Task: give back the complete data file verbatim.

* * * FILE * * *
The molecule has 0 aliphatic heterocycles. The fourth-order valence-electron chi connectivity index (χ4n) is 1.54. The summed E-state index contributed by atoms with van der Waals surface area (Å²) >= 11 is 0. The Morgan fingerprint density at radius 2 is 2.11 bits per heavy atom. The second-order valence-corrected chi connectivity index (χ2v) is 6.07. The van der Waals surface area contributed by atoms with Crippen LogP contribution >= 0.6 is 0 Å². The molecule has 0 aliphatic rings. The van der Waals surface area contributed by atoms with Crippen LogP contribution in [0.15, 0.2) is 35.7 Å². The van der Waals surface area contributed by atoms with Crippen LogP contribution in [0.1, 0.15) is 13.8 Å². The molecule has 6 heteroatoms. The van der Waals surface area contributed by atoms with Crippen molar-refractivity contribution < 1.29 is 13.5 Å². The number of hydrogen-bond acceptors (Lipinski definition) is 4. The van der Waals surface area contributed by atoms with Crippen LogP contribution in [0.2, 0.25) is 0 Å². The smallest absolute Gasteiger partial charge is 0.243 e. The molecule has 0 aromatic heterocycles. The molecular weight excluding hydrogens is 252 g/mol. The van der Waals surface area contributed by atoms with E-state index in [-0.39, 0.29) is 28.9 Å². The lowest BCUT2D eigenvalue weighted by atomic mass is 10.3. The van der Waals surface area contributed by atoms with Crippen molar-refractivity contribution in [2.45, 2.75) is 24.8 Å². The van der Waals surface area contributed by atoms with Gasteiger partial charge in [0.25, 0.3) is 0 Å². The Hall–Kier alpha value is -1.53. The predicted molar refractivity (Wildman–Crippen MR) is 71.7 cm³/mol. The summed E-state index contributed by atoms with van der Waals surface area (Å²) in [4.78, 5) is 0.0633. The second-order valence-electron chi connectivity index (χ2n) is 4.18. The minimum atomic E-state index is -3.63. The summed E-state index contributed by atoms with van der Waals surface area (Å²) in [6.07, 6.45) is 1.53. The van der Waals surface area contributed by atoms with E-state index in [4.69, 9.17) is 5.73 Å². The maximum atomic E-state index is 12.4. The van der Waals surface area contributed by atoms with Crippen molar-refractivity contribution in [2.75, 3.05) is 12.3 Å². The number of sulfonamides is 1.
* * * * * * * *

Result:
The molecule has 0 aliphatic heterocycles. The fourth-order valence-electron chi connectivity index (χ4n) is 1.54. The summed E-state index contributed by atoms with van der Waals surface area (Å²) >= 11 is 0. The Morgan fingerprint density at radius 2 is 2.11 bits per heavy atom. The second-order valence-corrected chi connectivity index (χ2v) is 6.07. The van der Waals surface area contributed by atoms with Crippen LogP contribution >= 0.6 is 0 Å². The molecule has 0 aliphatic rings. The van der Waals surface area contributed by atoms with Crippen LogP contribution in [0.15, 0.2) is 35.7 Å². The van der Waals surface area contributed by atoms with Crippen LogP contribution in [0.1, 0.15) is 13.8 Å². The molecule has 6 heteroatoms. The van der Waals surface area contributed by atoms with Crippen molar-refractivity contribution < 1.29 is 13.5 Å². The number of hydrogen-bond acceptors (Lipinski definition) is 4. The van der Waals surface area contributed by atoms with Crippen LogP contribution in [0.2, 0.25) is 0 Å². The smallest absolute Gasteiger partial charge is 0.243 e. The molecule has 0 aromatic heterocycles. The molecular weight excluding hydrogens is 252 g/mol. The van der Waals surface area contributed by atoms with E-state index in [-0.39, 0.29) is 28.9 Å². The lowest BCUT2D eigenvalue weighted by atomic mass is 10.3. The van der Waals surface area contributed by atoms with Crippen molar-refractivity contribution in [2.45, 2.75) is 24.8 Å². The van der Waals surface area contributed by atoms with Gasteiger partial charge in [0.25, 0.3) is 0 Å². The Hall–Kier alpha value is -1.53. The predicted molar refractivity (Wildman–Crippen MR) is 71.7 cm³/mol. The summed E-state index contributed by atoms with van der Waals surface area (Å²) in [4.78, 5) is 0.0633. The second-order valence-electron chi connectivity index (χ2n) is 4.18. The minimum atomic E-state index is -3.63. The summed E-state index contributed by atoms with van der Waals surface area (Å²) in [6.07, 6.45) is 1.53. The van der Waals surface area contributed by atoms with E-state index in [4.69, 9.17) is 5.73 Å². The maximum atomic E-state index is 12.4. The van der Waals surface area contributed by atoms with Crippen molar-refractivity contribution in [2.75, 3.05) is 12.3 Å². The number of sulfonamides is 1.